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2011 Environmental Excellence Awards

A collage of leaves.
Environment

Agencies Awarded

Conservation Northwest

Montana State University – Western Transportation Institute

The Nature Conservancy

University of Washington

U.S. Fish and Wildlife Service

U.S. Forest Service

Washington Department of Fish and Wildlife (WDFW)

Washington State Department of Natural Resources

Washington State Department of Transportation (WSDOT)

Project Contributors

Conservation Northwest
Jen Watkins

Montana State University – Western Transportation Institute
Robert Long

The Nature Conservancy
Sonia Hall
Brad McRae
Erin Moore

University of Washington
Meade Krosby and Tristan Nunez

U.S. Fish and Wildlife Service
Karl Halupka

U.S. Forest Service
William Gaines and Peter Singleton

WDFW
Mike Atamian
Brian Cosentino
Karin Divens
Howard Ferguson
Lynn Helbrecht
John Pierce
Cliff Rice
Elizabeth Rodrick
Chris Sato
Joanne Schuett-Hames
John Talmadge

Washington State Department of Natural Resources
John Gamon

WSDOT
Marion Carey
Kelly McAllister
Sandy Moody
Albert Perez
Paul Wagner

Independent Researchers
Leslie Robb and Andrew Shirk

For Excellence in Ecosystems, Habitat, and Wildlife

Washington Connected Landscapes Project: Statewide Analysis

Co-led by the Washington State Department of Transportation and the Washington Department of Fish and Wildlife, the Washington Habitat Connectivity Working Group brings together diverse participants representing land and natural resource management agencies, organizations, Tribes, and universities to produce tools and analyses that identify opportunities for habitat connectivity in Washington. In December 2010, the Working Group completed a geographic information system (GIS) analysis of habitat conditions in Washington and portions of adjacent jurisdictions. The statewide analysis incorporated habitat and movement needs for 16 focal species, identified habitat networks of high natural integrity, and produced maps of the largest contiguous habitat blocks and the best linkages for connecting them. In addition to the maps, the Working Group also created a GIS toolkit that planners can use to develop projects that allow for the long-term movements of wildlife while minimizing collisions with the traveling public. The habitat connectivity assessment will reduce time and costs associated with environmental permitting, and can be used as one criterion to determine which highway segments will receive funds for wildlife-friendly improvements. As a result, highway improvement project teams will incorporate options that provide safe passage for wildlife into project plans. The Washington Connected Landscapes Project demonstrates how collaboration can drive the development of tools to help build a transportation system that is sensitive to the needs of wildlife.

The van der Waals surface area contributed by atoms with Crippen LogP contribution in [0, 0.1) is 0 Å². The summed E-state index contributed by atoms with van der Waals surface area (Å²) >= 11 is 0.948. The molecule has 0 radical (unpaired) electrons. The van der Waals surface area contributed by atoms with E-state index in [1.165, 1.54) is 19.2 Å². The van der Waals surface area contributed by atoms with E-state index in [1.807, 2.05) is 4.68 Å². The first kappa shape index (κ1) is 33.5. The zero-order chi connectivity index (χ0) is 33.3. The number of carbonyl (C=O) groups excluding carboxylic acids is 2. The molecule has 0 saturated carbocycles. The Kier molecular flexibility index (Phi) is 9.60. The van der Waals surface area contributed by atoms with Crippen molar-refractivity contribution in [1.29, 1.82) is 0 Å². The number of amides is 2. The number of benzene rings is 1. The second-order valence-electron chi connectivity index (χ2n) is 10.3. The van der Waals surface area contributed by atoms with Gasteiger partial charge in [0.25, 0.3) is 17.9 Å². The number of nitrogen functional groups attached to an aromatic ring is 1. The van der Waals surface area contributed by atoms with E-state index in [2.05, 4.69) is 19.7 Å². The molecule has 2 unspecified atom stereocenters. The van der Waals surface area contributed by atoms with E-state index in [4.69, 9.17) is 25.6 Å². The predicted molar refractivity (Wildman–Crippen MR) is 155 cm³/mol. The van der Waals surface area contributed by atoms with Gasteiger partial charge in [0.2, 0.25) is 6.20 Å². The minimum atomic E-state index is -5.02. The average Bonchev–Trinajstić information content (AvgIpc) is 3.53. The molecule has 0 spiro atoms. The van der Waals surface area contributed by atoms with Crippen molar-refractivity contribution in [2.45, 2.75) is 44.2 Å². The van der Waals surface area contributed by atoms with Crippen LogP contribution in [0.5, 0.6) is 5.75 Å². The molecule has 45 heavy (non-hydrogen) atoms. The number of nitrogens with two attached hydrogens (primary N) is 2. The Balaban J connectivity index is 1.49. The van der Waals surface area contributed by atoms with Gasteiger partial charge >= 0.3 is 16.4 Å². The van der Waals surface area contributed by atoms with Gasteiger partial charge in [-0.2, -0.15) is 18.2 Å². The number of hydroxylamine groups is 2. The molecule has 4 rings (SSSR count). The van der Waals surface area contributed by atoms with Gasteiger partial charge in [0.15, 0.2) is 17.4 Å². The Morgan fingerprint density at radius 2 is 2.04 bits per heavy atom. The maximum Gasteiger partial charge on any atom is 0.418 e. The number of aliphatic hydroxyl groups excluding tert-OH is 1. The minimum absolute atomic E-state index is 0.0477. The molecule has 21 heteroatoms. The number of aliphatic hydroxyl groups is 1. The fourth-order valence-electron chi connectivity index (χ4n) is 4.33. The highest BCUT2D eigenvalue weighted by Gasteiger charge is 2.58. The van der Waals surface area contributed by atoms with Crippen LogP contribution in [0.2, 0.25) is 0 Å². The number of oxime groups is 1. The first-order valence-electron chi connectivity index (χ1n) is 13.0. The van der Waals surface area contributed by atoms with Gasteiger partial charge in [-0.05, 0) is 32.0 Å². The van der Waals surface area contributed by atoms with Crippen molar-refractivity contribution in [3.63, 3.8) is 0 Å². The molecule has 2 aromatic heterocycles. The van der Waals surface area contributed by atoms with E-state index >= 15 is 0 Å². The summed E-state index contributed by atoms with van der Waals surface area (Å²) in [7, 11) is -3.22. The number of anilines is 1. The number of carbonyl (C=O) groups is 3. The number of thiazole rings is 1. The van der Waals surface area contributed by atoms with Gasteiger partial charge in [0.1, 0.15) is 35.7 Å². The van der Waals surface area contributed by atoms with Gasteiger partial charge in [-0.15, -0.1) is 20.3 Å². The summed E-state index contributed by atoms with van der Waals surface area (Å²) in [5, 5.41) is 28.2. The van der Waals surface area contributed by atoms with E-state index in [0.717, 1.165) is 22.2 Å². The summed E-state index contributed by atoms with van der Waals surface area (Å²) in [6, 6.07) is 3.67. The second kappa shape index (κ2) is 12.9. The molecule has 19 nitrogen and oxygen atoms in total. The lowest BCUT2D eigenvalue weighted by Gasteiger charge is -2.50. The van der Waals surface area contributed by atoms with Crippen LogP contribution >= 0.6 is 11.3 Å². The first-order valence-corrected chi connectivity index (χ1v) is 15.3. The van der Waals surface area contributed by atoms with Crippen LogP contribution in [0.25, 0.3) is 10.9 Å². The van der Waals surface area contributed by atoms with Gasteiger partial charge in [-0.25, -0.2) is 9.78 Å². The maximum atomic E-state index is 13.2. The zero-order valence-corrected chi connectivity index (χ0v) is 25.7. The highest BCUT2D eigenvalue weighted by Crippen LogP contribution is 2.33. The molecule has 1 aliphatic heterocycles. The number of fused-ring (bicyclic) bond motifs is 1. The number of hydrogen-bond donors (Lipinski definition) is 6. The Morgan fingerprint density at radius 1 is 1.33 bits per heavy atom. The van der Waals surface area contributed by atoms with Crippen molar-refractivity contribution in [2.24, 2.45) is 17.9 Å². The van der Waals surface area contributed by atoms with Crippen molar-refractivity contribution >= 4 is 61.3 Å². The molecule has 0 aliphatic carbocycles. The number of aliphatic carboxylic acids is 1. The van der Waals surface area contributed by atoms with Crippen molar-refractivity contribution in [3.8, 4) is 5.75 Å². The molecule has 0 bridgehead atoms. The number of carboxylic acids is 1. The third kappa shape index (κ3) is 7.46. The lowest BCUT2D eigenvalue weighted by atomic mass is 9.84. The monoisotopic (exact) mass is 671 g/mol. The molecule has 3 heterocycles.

A screenshot of a color-coded map of Washington state from the GIS analysis of habitat conditions

2011 EEA Home | Table of Contents


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